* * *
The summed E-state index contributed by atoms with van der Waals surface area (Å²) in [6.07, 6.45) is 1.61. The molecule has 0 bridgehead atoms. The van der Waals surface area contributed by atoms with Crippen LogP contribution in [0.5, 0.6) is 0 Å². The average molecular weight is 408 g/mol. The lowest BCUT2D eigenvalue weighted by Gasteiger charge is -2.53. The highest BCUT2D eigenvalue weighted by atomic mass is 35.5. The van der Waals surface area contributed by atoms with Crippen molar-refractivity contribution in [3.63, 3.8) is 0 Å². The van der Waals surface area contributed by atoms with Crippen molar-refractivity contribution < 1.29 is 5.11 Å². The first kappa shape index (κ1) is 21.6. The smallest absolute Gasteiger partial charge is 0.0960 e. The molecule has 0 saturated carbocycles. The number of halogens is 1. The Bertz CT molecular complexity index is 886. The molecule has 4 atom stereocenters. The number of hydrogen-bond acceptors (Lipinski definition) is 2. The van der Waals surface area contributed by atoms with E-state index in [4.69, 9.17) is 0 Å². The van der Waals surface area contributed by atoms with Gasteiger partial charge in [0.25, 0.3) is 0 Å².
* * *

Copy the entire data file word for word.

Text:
The summed E-state index contributed by atoms with van der Waals surface area (Å²) in [6.07, 6.45) is 1.61. The molecule has 0 bridgehead atoms. The van der Waals surface area contributed by atoms with Crippen LogP contribution in [0.5, 0.6) is 0 Å². The average molecular weight is 408 g/mol. The lowest BCUT2D eigenvalue weighted by Gasteiger charge is -2.53. The highest BCUT2D eigenvalue weighted by atomic mass is 35.5. The van der Waals surface area contributed by atoms with Crippen molar-refractivity contribution in [3.63, 3.8) is 0 Å². The van der Waals surface area contributed by atoms with Crippen molar-refractivity contribution < 1.29 is 5.11 Å². The first kappa shape index (κ1) is 21.6. The smallest absolute Gasteiger partial charge is 0.0960 e. The molecule has 0 saturated carbocycles. The number of halogens is 1. The Bertz CT molecular complexity index is 886. The molecule has 4 atom stereocenters. The number of hydrogen-bond acceptors (Lipinski definition) is 2. The van der Waals surface area contributed by atoms with E-state index in [4.69, 9.17) is 0 Å². The van der Waals surface area contributed by atoms with Gasteiger partial charge in [0.25, 0.3) is 0 Å².